Equality in Consumerism
During the video ‘ The Age of Stupid’ explaining the environmental and social impacts of global warming, the current issue of unequal consumerism was raised. This issue is currently a driving force of global warming as many developed countries have a greater responsibility for the rise in the current global temperatures compared to those who are less developed.
An increase in competing companies means there is an increase in competing products, all of which are advertised to show how they can make your life better, happier or easier. Consumers always strive for the newest or fastest version of their latest purchase, causing the turnover rate of products to increase and causing a greater cost to dispose of the old products. Although I feel like this is a good advancement for technology, I feel like people are now too needy for the next ‘big’ product to be released and don’t just purchase replacements because they are faulty. As you can see by the bubble map below, there is a direct between the wealth of a county and it’s purchasing of products.
Once a product has been purchased and used, it needs to be disposed. A study by T- Mobile in 2010, has shown that ‘ less then half of Britons recycle their electronic waste including mobile phones, kettles and toasters’. I also believe that people don’t realize the ease of recycling or reusing larger goods such as fridges, washing machines and electronic goods, which can be passed on to other people. Disposing of these objects is still seem as the easier option even though done if done incorrectly, can create vast amounts of CFC’s (chlorofluorocarbons) which are harmful to the environment.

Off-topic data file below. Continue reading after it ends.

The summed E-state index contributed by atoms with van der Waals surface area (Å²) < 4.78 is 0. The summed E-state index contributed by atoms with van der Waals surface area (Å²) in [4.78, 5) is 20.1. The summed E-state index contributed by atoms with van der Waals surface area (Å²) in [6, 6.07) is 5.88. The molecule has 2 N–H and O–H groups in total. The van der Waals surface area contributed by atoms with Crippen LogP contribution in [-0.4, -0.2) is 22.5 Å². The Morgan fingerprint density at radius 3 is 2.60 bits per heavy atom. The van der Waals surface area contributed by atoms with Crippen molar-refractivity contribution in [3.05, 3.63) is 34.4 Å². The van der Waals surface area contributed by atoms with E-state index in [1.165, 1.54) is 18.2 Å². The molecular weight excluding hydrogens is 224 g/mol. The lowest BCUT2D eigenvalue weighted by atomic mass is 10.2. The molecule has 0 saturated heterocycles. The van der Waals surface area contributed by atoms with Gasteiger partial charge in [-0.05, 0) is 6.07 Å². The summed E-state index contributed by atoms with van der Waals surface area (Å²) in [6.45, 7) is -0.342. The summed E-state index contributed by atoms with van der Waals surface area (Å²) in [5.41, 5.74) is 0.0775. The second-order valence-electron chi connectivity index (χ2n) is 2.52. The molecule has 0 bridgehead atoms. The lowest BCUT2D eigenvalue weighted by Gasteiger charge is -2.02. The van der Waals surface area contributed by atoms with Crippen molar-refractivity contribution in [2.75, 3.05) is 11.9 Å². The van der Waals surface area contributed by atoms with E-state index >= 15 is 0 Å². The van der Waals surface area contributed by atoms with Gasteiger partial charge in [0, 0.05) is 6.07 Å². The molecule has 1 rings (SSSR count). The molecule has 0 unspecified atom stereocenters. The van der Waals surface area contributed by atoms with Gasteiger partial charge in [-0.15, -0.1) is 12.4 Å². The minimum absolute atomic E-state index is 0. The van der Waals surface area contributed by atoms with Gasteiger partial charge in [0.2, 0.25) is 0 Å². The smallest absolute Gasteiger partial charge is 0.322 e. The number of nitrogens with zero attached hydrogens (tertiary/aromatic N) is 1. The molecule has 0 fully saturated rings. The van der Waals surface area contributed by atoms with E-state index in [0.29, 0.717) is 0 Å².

A system put into place by United Nations Framework Convention on Climate Change (UNFCCC) ‘ recognizes that developed countries are more responsible for the current high levels of GHG emissions’ (UNFCCC, 2010) which then allowed the system to make a allowance ‘ legally binding limitations’ as to the amount of emission they can produce. The end goal is to reduce the amount of energy consumed by those larger countries, and to increase the amount consumed by less developed countries in order to advance their development. I think if countries stick to their limited quota, the system will be effective in reducing their impact on global warming at a steady rate.
For example, I found this calculator on the WWF website (http://footprint.wwf.org.uk/home/calculator) and if everyone in the world was to live like me, we would need 2.85 planets to cope with the demand.
I feel that these issues will affect the way in which some products are manufactured and designed in the future. Factory manufactured products may need to be re designed to reduce the energy needed to product them, to package and transport goods to the more demanding areas. Even the location of productivity may need to change if work force because more expensive in countries with a growing economy. There has already been a large focus on getting designers to use sustainable materials and local materials to reduce the impact on the environment, and this will help to ensure that the sources of natural material are being replenished for future use.